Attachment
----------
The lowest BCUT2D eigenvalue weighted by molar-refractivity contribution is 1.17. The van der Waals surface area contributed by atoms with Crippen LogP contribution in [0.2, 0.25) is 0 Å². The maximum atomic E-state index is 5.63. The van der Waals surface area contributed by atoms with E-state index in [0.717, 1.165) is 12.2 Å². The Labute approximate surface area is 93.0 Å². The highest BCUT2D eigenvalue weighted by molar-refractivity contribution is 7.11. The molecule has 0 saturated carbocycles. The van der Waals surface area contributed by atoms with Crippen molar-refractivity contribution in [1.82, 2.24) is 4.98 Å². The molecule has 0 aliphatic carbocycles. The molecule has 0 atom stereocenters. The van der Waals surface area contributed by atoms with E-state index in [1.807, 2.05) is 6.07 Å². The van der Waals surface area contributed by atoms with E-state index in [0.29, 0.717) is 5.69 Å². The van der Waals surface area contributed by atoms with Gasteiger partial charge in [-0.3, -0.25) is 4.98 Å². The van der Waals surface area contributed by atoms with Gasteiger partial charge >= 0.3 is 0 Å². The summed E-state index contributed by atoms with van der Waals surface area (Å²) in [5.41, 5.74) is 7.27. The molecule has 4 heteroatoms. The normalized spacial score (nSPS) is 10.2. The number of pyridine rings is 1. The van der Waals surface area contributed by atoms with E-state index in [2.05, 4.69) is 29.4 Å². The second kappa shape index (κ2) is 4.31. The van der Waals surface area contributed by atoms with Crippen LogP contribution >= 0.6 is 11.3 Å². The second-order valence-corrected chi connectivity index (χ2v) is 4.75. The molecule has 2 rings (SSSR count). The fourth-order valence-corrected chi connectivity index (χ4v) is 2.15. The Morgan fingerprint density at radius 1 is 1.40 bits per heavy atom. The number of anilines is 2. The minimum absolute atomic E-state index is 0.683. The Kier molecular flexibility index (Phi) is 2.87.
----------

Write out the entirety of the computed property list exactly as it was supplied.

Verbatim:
The lowest BCUT2D eigenvalue weighted by molar-refractivity contribution is 1.17. The van der Waals surface area contributed by atoms with Crippen LogP contribution in [0.2, 0.25) is 0 Å². The maximum atomic E-state index is 5.63. The van der Waals surface area contributed by atoms with E-state index in [0.717, 1.165) is 12.2 Å². The Labute approximate surface area is 93.0 Å². The highest BCUT2D eigenvalue weighted by molar-refractivity contribution is 7.11. The molecule has 0 saturated carbocycles. The van der Waals surface area contributed by atoms with Crippen molar-refractivity contribution in [1.82, 2.24) is 4.98 Å². The molecule has 0 aliphatic carbocycles. The molecule has 0 atom stereocenters. The van der Waals surface area contributed by atoms with E-state index in [1.807, 2.05) is 6.07 Å². The van der Waals surface area contributed by atoms with E-state index in [0.29, 0.717) is 5.69 Å². The van der Waals surface area contributed by atoms with Gasteiger partial charge in [-0.3, -0.25) is 4.98 Å². The van der Waals surface area contributed by atoms with Gasteiger partial charge >= 0.3 is 0 Å². The summed E-state index contributed by atoms with van der Waals surface area (Å²) in [5.41, 5.74) is 7.27. The molecule has 4 heteroatoms. The normalized spacial score (nSPS) is 10.2. The number of pyridine rings is 1. The van der Waals surface area contributed by atoms with E-state index in [2.05, 4.69) is 29.4 Å². The second kappa shape index (κ2) is 4.31. The van der Waals surface area contributed by atoms with Crippen LogP contribution >= 0.6 is 11.3 Å². The second-order valence-corrected chi connectivity index (χ2v) is 4.75. The molecule has 2 rings (SSSR count). The fourth-order valence-corrected chi connectivity index (χ4v) is 2.15. The Morgan fingerprint density at radius 1 is 1.40 bits per heavy atom. The number of anilines is 2. The minimum absolute atomic E-state index is 0.683. The Kier molecular flexibility index (Phi) is 2.87.